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Yajuan Yu, Han Bao, Min Shi, Bocheng Bao, Yangquan Chen, Mo Chen, "Complex Dynamical Behaviors of a FractionalOrder System Based on a Locally Active Memristor", Complexity, vol. 2019, Article ID 2051053, 13 pages, 2019. https://doi.org/10.1155/2019/2051053
Complex Dynamical Behaviors of a FractionalOrder System Based on a Locally Active Memristor
Abstract
A fractionalorder locally active memristor is proposed in this paper. When driven by a bipolar periodic signal, the generated hysteresis loop with two intersections is pinched at the origin. The area of the hysteresis loop changes with the fractional order. Based on the fractionalorder locally active memristor, a fractionalorder memristive system is constructed. The stability analysis is carried out and the stability conditions for three equilibria are listed. The expression of the fractional order related to Hopf bifurcation is given. The complex dynamical behaviors of Hopf bifurcation, perioddoubling bifurcation, bistability and chaos are shown numerically. Furthermore, the bistability behaviors of the different fractional order are validated by the attraction basins in the initial value plane. As an alternative to validating our results, the fractionalorder memristive system is implemented by utilizing Simulink of MATLAB. The research results clarify that the complex dynamical behaviors are attributed to two facts: one is the fractional order that affects the stability of the equilibria, and the other is the local activeness of the fractionalorder memristor.
1. Introduction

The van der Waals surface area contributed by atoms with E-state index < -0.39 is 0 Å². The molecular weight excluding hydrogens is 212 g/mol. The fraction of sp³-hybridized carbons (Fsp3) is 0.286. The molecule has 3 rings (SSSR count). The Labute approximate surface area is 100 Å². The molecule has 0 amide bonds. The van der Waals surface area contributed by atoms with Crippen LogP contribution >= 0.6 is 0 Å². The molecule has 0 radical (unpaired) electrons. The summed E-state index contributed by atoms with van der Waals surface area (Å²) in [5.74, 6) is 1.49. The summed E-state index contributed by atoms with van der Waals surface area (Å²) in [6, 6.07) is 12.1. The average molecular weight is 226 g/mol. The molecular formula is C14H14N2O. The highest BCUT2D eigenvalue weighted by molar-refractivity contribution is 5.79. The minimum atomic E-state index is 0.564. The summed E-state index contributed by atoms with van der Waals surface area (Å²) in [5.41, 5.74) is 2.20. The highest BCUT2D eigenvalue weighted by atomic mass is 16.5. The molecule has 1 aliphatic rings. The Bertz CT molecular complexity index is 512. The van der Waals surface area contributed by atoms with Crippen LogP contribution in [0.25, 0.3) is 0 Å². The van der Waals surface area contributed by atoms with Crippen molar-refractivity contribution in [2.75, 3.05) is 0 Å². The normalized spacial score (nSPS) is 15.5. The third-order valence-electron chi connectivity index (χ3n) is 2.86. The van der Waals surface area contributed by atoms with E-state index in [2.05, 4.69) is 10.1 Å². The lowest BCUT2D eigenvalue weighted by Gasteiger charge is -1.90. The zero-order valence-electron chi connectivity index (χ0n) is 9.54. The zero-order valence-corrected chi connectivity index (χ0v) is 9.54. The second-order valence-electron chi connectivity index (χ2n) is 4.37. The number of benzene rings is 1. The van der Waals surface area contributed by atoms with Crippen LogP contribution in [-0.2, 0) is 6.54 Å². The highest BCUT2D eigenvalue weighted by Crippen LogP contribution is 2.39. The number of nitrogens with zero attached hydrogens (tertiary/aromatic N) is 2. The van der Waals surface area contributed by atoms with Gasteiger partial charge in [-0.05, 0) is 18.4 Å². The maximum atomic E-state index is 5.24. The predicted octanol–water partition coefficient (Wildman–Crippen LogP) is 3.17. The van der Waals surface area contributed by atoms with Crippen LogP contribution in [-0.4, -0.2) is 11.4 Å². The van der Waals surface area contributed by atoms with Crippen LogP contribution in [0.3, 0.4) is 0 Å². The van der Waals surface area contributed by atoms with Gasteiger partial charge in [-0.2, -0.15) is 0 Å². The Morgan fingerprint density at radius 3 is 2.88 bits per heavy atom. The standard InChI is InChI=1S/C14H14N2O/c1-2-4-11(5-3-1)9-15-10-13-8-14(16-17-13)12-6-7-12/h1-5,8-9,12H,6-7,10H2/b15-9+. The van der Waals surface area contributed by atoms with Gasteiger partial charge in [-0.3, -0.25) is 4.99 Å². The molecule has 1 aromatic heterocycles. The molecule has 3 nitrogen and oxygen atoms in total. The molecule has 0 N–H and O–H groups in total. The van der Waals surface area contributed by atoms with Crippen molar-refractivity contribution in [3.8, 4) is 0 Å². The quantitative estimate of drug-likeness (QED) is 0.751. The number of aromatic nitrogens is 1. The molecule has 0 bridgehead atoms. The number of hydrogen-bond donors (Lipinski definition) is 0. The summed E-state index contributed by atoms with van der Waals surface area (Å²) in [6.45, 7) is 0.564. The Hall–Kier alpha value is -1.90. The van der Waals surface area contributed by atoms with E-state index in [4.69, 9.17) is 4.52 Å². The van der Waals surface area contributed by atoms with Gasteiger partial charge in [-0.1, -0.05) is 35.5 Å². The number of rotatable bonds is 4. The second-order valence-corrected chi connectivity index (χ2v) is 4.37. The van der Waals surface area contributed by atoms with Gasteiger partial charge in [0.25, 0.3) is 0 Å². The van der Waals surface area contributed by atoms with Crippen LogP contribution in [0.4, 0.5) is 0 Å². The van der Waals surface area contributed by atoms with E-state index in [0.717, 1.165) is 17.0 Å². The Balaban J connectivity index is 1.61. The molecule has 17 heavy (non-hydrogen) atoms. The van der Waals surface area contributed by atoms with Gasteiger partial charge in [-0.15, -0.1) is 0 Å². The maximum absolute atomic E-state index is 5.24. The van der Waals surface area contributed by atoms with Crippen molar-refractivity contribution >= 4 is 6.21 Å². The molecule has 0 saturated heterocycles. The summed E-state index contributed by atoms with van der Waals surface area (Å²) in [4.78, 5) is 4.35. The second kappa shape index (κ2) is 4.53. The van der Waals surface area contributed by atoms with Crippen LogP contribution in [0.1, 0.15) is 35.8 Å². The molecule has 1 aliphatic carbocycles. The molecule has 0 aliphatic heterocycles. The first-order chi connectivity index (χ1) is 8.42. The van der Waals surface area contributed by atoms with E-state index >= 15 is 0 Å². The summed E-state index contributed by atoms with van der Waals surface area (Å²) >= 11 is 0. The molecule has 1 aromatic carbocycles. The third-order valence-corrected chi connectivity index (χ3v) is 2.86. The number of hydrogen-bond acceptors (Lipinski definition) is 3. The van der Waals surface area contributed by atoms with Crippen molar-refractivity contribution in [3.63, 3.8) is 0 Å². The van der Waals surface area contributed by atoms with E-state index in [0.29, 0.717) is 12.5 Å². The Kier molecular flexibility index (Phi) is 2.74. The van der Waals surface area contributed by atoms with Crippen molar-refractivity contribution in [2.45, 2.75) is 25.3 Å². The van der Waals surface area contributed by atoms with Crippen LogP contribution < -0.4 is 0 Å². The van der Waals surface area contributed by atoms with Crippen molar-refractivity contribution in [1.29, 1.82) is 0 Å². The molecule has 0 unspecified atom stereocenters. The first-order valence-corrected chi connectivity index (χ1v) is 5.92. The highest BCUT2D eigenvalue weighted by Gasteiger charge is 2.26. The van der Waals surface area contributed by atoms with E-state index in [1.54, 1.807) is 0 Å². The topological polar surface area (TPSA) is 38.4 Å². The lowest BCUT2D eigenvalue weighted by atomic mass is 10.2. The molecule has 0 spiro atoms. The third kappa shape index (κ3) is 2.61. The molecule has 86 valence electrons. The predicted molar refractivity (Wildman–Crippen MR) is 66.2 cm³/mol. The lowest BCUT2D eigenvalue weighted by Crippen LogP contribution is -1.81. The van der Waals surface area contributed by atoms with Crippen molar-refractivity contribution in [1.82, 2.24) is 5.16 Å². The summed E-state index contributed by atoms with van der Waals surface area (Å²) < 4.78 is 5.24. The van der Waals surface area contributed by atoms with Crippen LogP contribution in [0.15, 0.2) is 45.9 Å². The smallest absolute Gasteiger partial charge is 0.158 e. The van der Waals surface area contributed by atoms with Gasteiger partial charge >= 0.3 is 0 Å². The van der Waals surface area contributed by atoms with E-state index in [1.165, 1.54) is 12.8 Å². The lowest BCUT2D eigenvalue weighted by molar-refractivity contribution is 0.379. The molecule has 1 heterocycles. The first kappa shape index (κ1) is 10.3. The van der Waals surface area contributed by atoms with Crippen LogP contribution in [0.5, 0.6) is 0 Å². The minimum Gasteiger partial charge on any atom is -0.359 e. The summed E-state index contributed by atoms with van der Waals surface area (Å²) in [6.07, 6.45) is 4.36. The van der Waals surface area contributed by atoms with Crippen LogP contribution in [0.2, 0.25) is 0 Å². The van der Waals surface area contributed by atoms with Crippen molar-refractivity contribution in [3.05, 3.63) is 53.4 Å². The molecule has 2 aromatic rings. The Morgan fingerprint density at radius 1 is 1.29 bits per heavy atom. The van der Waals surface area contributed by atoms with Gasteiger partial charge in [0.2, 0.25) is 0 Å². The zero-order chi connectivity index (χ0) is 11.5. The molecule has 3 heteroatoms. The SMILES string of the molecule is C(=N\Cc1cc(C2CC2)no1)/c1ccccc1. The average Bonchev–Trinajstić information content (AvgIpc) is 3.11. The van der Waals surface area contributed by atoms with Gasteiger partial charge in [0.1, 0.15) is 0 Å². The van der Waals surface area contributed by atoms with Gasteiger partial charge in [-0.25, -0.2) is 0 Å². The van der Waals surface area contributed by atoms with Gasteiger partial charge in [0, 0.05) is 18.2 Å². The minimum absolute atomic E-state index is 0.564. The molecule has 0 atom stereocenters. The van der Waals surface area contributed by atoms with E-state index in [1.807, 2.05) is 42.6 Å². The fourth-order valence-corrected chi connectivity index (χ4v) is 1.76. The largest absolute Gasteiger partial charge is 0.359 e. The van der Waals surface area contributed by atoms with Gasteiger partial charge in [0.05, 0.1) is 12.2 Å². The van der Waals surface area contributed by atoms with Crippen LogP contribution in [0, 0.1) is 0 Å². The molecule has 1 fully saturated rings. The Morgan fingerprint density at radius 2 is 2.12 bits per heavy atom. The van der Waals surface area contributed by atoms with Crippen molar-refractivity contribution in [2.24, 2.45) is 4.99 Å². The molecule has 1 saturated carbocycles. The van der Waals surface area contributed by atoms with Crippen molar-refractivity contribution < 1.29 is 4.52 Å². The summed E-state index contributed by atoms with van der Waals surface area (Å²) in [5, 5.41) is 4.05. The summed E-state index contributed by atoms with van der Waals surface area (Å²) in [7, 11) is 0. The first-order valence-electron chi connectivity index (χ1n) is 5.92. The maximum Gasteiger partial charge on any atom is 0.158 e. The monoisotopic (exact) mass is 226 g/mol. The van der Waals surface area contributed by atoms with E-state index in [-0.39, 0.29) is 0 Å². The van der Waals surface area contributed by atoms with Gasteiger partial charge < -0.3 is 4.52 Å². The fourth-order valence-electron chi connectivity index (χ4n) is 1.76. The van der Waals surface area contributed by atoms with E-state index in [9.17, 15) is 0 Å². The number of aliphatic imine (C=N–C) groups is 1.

Nonlinear electronic circuits provide powerful and analytical platforms for people to realize and understand the complex dynamical behaviors in physics [1]. Chaotic circuits especially have become effective tools for studying chaos theory. The memristor, originally defined as the forth element of the circuit by Chua in 1971 [2], is a nonlinear circuit device besides the nonlinear resistor, capacitor, and inductor. As a result, many novel memristive circuits have been constructed by integrating the memristors with versatile nonlinearities into some existing linear or nonlinear circuits [3–11]. In these memristive circuits, rich dynamical behaviors have been reported and tested by numerical simulations and hardware experiments, such as chaos and hyperchaos [12, 13], hyperchaotic multiwing attractors [14, 15], coexisting multiple attractors [16, 17], hidden attractors [18, 19], and complex transient chaos and hyperchaos [20]. It should be noted that the simplest chaotic circuit has been proposed based on a locally active nonlinear memristive element [4]. Compared to the chaotic circuit shown in [21], the simplest chaotic circuit has following characteristics: (1) the circuit components are connected in a single way, i.e., in series; (2) the number of the circuit components is decreased from four to three; (3) the memristor is locally active.